How does USM help?
USM dynamically establishes orthogonality between paired UEs, reducing inter-beam interference even with minimal angular separation. It leverages existing UE feedback for channel measurement and spatially multiplexes a mix of 4G/5G devices to fully utilize the available spectrum. It supports massive MU-MIMO deployment capabilities in FDD and TDD under all mobility conditions, a significant advancement given the range and resilience of low-band spectrums. Cohere's cloud scheduler can co-schedule 4G and 5G deployments, dynamically allocating spectrum between LTE & 5G NR signals via orthogonal beams. The radio scheduler app can determine the precise spectrum allocation for different 4G and 5G UEs on a per transmission time interval (TTI) basis. This replaces operator-customized DSS in line with their policies and facilitates a vendor-neutral implementation, avoiding proprietary lock-ins.
That’s not all.
Future features include Coordinated Multipoint (CoMP) and Intercell Interference Coordination (ICIC) capabilities, facilitated by the cloud-based scheduler, which can schedule across multiple sites for advanced interference mitigation, particularly enhancing cell edge capacity in dense, interference-limited deployments.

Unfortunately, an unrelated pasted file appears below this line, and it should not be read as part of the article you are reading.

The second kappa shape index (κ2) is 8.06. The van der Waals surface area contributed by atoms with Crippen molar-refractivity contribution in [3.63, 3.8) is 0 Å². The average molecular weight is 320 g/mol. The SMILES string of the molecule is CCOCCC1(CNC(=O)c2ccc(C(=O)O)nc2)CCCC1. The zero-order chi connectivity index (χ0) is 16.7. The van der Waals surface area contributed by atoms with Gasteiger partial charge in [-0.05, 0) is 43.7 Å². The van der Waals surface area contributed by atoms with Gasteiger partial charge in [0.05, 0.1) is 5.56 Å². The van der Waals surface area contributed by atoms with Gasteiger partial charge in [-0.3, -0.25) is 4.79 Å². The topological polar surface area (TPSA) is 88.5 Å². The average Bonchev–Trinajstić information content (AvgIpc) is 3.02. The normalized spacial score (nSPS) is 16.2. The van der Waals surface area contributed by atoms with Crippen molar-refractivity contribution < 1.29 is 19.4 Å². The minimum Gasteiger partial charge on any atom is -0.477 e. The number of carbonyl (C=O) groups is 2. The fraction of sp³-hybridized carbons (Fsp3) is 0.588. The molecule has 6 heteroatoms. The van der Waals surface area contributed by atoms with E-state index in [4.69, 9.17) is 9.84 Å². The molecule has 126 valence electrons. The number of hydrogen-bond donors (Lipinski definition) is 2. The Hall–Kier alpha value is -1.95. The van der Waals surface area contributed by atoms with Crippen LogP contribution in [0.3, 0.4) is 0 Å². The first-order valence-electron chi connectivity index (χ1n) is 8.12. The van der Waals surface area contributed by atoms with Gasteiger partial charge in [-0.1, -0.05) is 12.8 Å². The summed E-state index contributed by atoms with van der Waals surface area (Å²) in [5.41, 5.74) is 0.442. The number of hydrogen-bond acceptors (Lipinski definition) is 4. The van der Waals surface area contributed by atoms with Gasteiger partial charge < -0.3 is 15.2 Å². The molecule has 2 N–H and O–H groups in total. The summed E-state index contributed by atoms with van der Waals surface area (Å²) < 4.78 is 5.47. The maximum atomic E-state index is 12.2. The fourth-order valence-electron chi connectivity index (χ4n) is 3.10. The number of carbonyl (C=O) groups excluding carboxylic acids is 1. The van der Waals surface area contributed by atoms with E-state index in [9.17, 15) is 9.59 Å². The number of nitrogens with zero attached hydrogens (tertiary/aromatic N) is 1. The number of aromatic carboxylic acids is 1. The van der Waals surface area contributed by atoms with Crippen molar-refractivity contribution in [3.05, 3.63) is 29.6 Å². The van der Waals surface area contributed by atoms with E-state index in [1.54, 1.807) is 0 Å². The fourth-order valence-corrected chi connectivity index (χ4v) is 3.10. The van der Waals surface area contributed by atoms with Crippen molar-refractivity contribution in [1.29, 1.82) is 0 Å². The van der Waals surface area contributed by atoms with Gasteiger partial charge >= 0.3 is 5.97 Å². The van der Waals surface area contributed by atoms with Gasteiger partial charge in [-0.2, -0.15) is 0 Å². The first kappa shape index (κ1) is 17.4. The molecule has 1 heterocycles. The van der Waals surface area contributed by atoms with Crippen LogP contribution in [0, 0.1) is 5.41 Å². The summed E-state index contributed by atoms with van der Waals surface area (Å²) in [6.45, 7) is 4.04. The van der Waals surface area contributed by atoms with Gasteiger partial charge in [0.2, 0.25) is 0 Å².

Needless to mention, USM extensively employs AI/ML to achieve the above objectives.
The impact of USM extends beyond its explicit objectives. To make USM more appealing to telcos, Cohere's approach involves decoupling RAN intelligence (specifically for MU-MIMO scheduling, including dynamic user pairing and precoding) from the Distributed Unit (DU), running it as a cloud service atop a near-Realtime RIC.
Why is this important?
Traditionally, schedulers were deemed too latency-sensitive to be moved out of the DU and into the cloud. Cohere claims that this decoupling allows for more effective channel estimation and prediction, enabling MU-MIMO's application to existing LTE handsets and increasing spectral efficiency in LTE networks without additional spectrum usage or handset upgrades. These benefits also extend to 5G deployments.
Unsurprisingly, RIC vendors are among the strongest backers. Cohere counts VMware, Juniper and Capgemini among its vendors. Mavenir is a major collaborator as well. The prospect of cracking the L1 disaggregation challenge would have understandably enthused the RIC community. Publicly known trials have been conducted with Telstra, Deutsch Telecom, Vodafone and Bell Canada.
Where does Cohere (and AI) go from here?
Cohere sees future AI developments enabling a borderless cellular network, wherein the transition from one cell to another is envisaged as being seamless without any hard-and-fast model to predict the network behavior. AI is perfectly suited for such a paradigm. In that sense, the Delay-Doppler model learns channel behavior on the go making it an ideal for AI.
All-in-all, a one happy circumstance!